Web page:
And of course, instead of doing my programming assignments, I was programming my own stuff, mostly games.
In the second school year we were confronted with Assembler. One of the assignments was to write a small Snake-style game. I liked it, obviously. And after some time I felt the pieces coming together and I stopped drowning and started to swim.
In the next 3 years, I was confronted with a lot of technologies and concepts, including databases, cryptography, computer networks, the Cisco CCNA, graph theory, C++, Java, COBOL, SQL, WinAPI, MFC and much more.
I started to gain interest in specific fields and technologies and started to despise others. For example, I never cared about button sizes, borders, GUI decorations. Whenever the teacher was talking about buttons in AWT, I followed my own interests instead. I was a zealous proponent of C and C++ and laughed at Java. I embraced some parts of OOP, like polymorphism, but mostly preferred a style that was prevalent in the games industry.
At the time of writing, some of my favorite webpages and articles from that time still exist, e.g.:
- NeHe OpenGL tutorials, which thaught me about 3D programming.
- Beej’s Guide to Network Programming, which brought me to networking.
- Code on the Cob, which formed my programming style.
Of course I was still programming games. I made progress and thanks to the Assembler classes I figured out how to enter the amazing “Mode 13h” with some inline Assembler and discovered techniques like double buffering to get rid of the tearing, which had haunted me previously. One of those games is shown below and supported 4 players using NetBIOS and featured… well… wizards shooting each other.
It was the time I was also finally able to play Ultima Online. And I did. A lot. Well, at least it helped me brush up my English skills, useful as a non-native speaker. I also learned a bit about writing macros and that being annoying might result in promotion, even in online game guilds. Once flat rates became a thing, my computer often ran the whole night for macroing pesky skills like fishing or hiding. First thing in the morning was to turn on the computer… and to find my character killed and looted to the bones. Well, MMORPGs were tough back then.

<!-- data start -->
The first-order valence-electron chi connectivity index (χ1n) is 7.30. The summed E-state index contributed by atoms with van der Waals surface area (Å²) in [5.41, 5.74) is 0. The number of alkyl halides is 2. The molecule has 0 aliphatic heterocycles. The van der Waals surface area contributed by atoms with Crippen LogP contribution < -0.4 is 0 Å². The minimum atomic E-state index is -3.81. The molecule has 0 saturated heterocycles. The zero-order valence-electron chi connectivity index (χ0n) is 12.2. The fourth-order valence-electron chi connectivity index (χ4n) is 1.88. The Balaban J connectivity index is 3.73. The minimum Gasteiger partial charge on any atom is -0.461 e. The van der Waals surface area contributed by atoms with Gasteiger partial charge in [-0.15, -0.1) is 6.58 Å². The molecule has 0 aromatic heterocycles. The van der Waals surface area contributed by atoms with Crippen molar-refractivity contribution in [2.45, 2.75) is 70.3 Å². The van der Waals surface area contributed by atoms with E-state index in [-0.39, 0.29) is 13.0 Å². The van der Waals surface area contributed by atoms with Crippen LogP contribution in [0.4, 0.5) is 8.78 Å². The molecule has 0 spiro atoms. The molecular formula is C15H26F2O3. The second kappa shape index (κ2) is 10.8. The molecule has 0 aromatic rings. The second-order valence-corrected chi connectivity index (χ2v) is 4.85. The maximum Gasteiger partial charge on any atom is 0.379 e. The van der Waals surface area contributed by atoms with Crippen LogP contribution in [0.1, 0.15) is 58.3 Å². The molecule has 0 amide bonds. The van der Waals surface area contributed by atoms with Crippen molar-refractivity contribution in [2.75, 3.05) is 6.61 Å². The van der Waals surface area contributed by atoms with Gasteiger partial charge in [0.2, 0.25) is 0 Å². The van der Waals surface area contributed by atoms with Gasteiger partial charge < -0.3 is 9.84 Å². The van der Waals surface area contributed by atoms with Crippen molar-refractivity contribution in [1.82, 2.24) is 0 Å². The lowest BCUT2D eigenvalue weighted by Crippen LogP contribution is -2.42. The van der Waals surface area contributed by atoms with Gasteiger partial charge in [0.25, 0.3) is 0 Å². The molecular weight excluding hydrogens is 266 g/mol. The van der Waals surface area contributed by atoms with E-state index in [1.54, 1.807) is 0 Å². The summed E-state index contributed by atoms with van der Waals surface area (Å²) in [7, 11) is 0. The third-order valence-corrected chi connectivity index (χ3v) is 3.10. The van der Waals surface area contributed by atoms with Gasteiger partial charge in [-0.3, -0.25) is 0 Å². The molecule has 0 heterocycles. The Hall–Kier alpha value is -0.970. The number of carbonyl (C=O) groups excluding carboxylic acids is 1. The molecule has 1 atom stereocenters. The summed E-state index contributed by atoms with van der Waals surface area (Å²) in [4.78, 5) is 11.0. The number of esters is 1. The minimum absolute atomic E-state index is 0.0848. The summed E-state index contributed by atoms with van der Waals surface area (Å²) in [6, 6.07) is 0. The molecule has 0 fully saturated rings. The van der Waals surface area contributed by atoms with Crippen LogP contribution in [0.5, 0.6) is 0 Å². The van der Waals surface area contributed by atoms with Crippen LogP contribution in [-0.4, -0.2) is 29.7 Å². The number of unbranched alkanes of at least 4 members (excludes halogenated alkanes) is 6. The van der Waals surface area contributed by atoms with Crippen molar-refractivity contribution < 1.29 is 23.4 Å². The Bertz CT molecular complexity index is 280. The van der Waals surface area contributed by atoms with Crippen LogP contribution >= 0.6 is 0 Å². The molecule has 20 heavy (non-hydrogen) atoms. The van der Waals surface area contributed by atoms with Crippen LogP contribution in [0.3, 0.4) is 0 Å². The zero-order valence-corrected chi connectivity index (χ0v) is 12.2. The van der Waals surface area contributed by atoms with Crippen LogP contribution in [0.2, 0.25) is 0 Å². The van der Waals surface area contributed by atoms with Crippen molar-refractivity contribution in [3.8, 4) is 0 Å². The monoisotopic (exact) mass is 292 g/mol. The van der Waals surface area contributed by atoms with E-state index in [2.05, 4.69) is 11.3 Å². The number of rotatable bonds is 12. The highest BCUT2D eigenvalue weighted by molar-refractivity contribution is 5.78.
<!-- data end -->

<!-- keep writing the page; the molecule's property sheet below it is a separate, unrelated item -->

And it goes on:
Apart from Computergraphics, network programming was one of my most beloved topics. So apart from multiplayer games, I obviously had to write an IRC bot that uttered stupidity in the IRC channel of my Ultima Online guild, a small network library (shall I dare to share the code of a 16-year old? OK, here it is: netcore.h, netcore.cpp) and later on, together with colleagues, a fancy instant messenger. And we had all the features we missed in ICQ, like multiple recipients, receipt notifications, multiple themes, open protocol, send to groups, ran on Windows and Linux etc. Even the widgets were programmed by hand.
It was also the time when a game mod for Half-Life became extremely popular – Counter Strike. I also joined the CS club for some time, but most of my gaming time was still used for Ultima Online and later on also Diablo 2. Level editors became quite good, so I started to fool around with the editors of Starcraft and Unreal.
Every summer I did a (mandatory) internship at some local company, not learning much to be honest, but getting a feel for the real world. The real world was mostly boring and bureaucratic. But I was sure that there will be more interesting stuff out there for me.
In my final year at school, I finally started to enjoy Java a bit more. IDEs like JBuilder still were slow as hell, but programming with VIM was fine. Programming Java was a relaxed walk in the park compared to the state of C++ back then (just looking the different versions of the STL back then). The second big project next to the instant messenger was a live 3D visualization of network data stored in a graph with live data flowing.
My readings at that time included books like
- Code Complete,
- Game Programming Gems,
and as my heart was still with C++, obviously
- Effective & more effective C++ by Scott Meyers.
After graduation, I was offered to continue to work on the 3D visualization topic, leading to me being freelancer, working also on eGovernment topics, embedded systems and everything that brought in some money (even creating websites). Some time later, the infamous EASpouse discussion emerged, dampening my enthusiasm for the game industry by a large margin. Due to my social service year as a medic at the local red cross, I decided to study Medical Informatics some years later. But that is another story…